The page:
Flexible Parametric Measurement Error Models
 Biometrics
, 1999
"... SUMMARY. Inferences in measurement error models can be sensitive to modeling assumptions. Specifically, if the model is incorrect, the estimates can be inconsistent. To reduce sensitivity to modeling assumptions and yet still retain the efficiency of parametric inference, we propose using flexible p ..."
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Cited by 15 (2 self)
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SUMMARY. Inferences in measurement error models can be sensitive to modeling assumptions. Specifically, if the model is incorrect, the estimates can be inconsistent. To reduce sensitivity to modeling assumptions and yet still retain the efficiency of parametric inference, we propose using flexible parametric models that can accommodate departures from standard parametric models. We use mixtures of normals for this purpose. We study two cases in detail: a linear errorsinvariables model and a changepoint Berkson model.
Distributed variational inference in sparse Gaussian process regression and latent variable models
 In Cortes and Lawrence
, 2014
"... Abstract Gaussian processes (GPs) are a powerful tool for probabilistic inference over functions. They have been applied to both regression and nonlinear dimensionality reduction, and offer desirable properties such as uncertainty estimates, robustness to overfitting, and principled ways for tuni ..."
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Cited by 15 (1 self)
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Abstract Gaussian processes (GPs) are a powerful tool for probabilistic inference over functions. They have been applied to both regression and nonlinear dimensionality reduction, and offer desirable properties such as uncertainty estimates, robustness to overfitting, and principled ways for tuning hyperparameters. However the scalability of these models to big datasets remains an active topic of research. We introduce a novel reparametrisation of variational inference for sparse GP regression and latent variable models that allows for an efficient distributed algorithm. This is done by exploiting the decoupling of the data given the inducing points to reformulate the evidence lower bound in a MapReduce setting. We show that the inference scales well with data and computational resources, while preserving a balanced distribution of the load among the nodes. We further demonstrate the utility in scaling Gaussian processes to big data. We show that GP performance improves with increasing amounts of data in regression (on flight data with 2 million records) and latent variable modelling (on MNIST). The results show that GPs perform better than many common models often used for big data.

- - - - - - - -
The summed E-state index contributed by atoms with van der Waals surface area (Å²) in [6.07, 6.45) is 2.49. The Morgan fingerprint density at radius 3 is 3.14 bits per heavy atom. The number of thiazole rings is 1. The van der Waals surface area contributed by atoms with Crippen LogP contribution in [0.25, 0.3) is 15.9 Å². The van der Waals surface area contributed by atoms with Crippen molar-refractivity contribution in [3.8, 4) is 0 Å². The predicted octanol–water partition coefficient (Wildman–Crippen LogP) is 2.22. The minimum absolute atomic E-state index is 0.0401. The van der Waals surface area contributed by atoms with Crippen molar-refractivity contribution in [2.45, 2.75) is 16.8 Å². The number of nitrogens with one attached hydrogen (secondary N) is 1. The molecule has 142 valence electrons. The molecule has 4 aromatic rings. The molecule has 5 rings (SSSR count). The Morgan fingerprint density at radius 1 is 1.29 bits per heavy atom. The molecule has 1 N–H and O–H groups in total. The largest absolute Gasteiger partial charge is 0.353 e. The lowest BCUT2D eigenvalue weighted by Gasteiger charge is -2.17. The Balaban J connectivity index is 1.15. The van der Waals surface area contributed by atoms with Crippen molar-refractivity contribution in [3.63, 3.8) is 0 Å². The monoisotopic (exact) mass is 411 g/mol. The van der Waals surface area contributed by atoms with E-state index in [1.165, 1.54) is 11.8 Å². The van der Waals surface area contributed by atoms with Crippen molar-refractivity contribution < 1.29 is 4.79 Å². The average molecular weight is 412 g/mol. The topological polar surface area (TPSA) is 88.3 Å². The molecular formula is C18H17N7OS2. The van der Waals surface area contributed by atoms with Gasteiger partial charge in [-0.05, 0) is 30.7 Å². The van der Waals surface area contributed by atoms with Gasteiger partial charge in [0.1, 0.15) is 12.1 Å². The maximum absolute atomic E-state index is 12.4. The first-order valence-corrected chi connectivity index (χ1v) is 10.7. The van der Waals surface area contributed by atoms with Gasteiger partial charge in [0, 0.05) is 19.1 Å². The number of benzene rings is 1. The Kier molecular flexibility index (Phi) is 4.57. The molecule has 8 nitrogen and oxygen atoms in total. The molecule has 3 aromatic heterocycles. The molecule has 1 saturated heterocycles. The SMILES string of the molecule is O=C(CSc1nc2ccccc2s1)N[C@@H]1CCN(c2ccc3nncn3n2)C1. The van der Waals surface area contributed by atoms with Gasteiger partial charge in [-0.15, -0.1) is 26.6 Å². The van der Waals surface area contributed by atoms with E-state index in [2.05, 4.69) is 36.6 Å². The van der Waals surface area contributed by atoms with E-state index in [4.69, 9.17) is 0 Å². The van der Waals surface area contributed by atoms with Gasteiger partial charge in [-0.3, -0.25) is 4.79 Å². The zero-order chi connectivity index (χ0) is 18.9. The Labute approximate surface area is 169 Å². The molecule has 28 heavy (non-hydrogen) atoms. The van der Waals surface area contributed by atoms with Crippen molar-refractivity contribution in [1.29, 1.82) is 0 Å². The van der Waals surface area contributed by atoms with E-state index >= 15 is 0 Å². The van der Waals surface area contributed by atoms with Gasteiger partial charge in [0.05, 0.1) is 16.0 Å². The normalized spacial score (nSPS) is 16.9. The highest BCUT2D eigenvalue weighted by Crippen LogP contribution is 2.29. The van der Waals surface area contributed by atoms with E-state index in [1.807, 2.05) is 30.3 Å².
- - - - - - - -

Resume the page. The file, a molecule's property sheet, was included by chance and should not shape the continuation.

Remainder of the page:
Structural estimation of highdimensional factor models
, 2007
"... We develop econometric theory for the estimation of large N, T factor models in structural macrofinance. We employ noncommutative probability theory to derive a new estimator for the number of latent factors based on the moments of the eigenvalue distribution of the empirical covariance matrix. Ou ..."
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Cited by 13 (2 self)
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We develop econometric theory for the estimation of large N, T factor models in structural macrofinance. We employ noncommutative probability theory to derive a new estimator for the number of latent factors based on the moments of the eigenvalue distribution of the empirical covariance matrix. Our test combines a minimum distance procedure for the estimation of structural model parameters with a specification test on the empirical eigenvalues to solve the problem of separating the factors from the noise. We also relate the second order unbiased estimation of factor loadings to instrumental variable methods where the number of instruments is large relative to the sample size, and derive a number of alternatives to principal components with excellent finite sample properties. Using a large dataset of international stock returns, we estimate global supply and demand shocks in a structural New Keynesian macrofinance model of the US economy. We uncover 23 global factors over the period 19732006, many of which impact the supply side of the US economy. We show that omitting these factors masks
Exact sample conditioned MSE performance of the Bayesian MMSE estimator for classification error—Part I: Representation
 IEEE Trans. Signal Process
, 2012
"... Abstract—In Part I of a two part study on the MSE performance of Bayesian error estimation, we have derived analytical expressions for MSE conditioned on the sample for Bayesian error estimators and arbitrary error estimators in two Bayesian models: discrete classification with Dirichlet priors and ..."